Cephalopods: Ambassadors of an alternate evolutionary path?

Ellie Kravets

Cephalopods (a class of molluscs including octopuses, cuttlefish, and squid) are widely considered to be the most intelligent of the invertebrates, yet much debate exists over the extent of their cognitive and learning capabilities. Their ability to solve simple problems, such as finding their way through mazes and opening jars, is well documented, but the validity of these claims have been the subject of debate: some scientists suggest that cephalopods represent clear coevolution with vertebrates while others deny their ability to compete in intelligence with vertebrates.  Within the last 60 years or so, however, the debate has strengthened.  Suddenly studies on cephalopod behavior found behavioral links to higher-order vertebrates that had never been previously observed or noticed. In recent years, cephalopods have been observed exhibiting mammalian-like REM sleep cycles and problem solving methods, further blurring the once-distinct line between invertebrate and vertebrate cognition. Some researchers are beginning to question the extent to which cephalopods represent clear coevolution with vertebrate mammals and birds.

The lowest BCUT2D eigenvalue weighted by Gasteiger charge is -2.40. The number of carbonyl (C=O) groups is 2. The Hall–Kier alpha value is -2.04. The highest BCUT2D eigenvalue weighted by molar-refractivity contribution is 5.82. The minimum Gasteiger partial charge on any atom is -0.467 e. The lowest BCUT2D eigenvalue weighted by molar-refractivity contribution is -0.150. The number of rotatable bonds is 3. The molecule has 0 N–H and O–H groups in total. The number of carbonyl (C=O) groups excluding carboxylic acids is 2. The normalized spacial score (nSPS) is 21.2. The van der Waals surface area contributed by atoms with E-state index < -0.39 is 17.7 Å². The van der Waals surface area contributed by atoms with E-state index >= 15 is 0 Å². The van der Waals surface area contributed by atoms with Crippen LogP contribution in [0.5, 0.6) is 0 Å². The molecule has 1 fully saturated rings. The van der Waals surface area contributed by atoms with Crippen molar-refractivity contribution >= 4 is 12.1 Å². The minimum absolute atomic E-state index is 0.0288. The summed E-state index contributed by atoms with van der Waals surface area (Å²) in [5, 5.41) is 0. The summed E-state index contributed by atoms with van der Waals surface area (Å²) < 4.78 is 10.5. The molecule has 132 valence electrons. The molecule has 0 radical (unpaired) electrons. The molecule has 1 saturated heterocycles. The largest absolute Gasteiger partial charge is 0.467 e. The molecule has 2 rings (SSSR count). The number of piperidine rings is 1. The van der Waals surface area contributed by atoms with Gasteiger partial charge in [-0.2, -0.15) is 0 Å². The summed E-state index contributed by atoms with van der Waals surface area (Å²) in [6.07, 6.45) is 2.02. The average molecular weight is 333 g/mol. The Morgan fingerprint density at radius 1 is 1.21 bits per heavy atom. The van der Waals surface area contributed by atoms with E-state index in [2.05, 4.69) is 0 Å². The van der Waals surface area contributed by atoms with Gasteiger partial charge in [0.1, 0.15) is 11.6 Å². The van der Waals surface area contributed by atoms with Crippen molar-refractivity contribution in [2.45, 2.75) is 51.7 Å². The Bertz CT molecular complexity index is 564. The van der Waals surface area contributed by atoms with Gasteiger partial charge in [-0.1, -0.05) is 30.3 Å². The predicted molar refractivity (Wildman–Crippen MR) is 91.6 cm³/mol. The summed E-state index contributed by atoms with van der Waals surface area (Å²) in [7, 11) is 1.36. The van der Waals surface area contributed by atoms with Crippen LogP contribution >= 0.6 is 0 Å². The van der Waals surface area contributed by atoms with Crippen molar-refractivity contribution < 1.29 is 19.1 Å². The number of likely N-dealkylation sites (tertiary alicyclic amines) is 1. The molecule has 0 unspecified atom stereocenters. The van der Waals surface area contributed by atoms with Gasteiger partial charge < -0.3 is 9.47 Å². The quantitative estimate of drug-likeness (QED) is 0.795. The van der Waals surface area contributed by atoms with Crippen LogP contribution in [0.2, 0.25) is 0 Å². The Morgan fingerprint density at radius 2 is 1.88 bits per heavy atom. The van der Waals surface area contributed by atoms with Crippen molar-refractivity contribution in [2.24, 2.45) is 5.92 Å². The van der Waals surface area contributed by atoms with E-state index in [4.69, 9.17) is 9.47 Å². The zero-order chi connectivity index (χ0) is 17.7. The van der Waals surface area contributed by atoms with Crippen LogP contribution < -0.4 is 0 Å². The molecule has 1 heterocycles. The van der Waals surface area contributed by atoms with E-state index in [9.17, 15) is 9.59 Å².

To start, it is important to review the well-documented instances of the simple problem solving abilities in cephalopods. These types of studies litter the field of cephalopod research, and have been the bread-and-butter of cephalopod cognition studies. A representative example of such a study was done by Fiorito et al. in the early 1990s (Fiorito et al., 1990). At its core, the 1990 study was classic: octopuses were offered a jar containing food, and their responses were observed and the time taken to solve the puzzle was recorded. Of the 20 specimens of octopus, 19 were able to solve the jar puzzle in a single initial attack. Five months after the trial had concluded, octopuses were tested one last time and still remembered how to solve the jar puzzle, indicating the octopuses’ ability to imprint behavioral memory (Fiorito et al., 1990). The study concluded that octopuses have the capability for integrated learning, based on three observed trends: (1) A decrease in the number of errors made by the octopuses over time and repetition of the challenge, (2) the presence of exploratory behavior, and (3) the decline in the time needed for the octopuses to complete the task (Fiorito et al, 1990).  It should be noted, however, that this study is recent enough to discuss potential indicators for higher-level cephalopod cognitive abilities; earlier versions of this type of study offer no such generosity.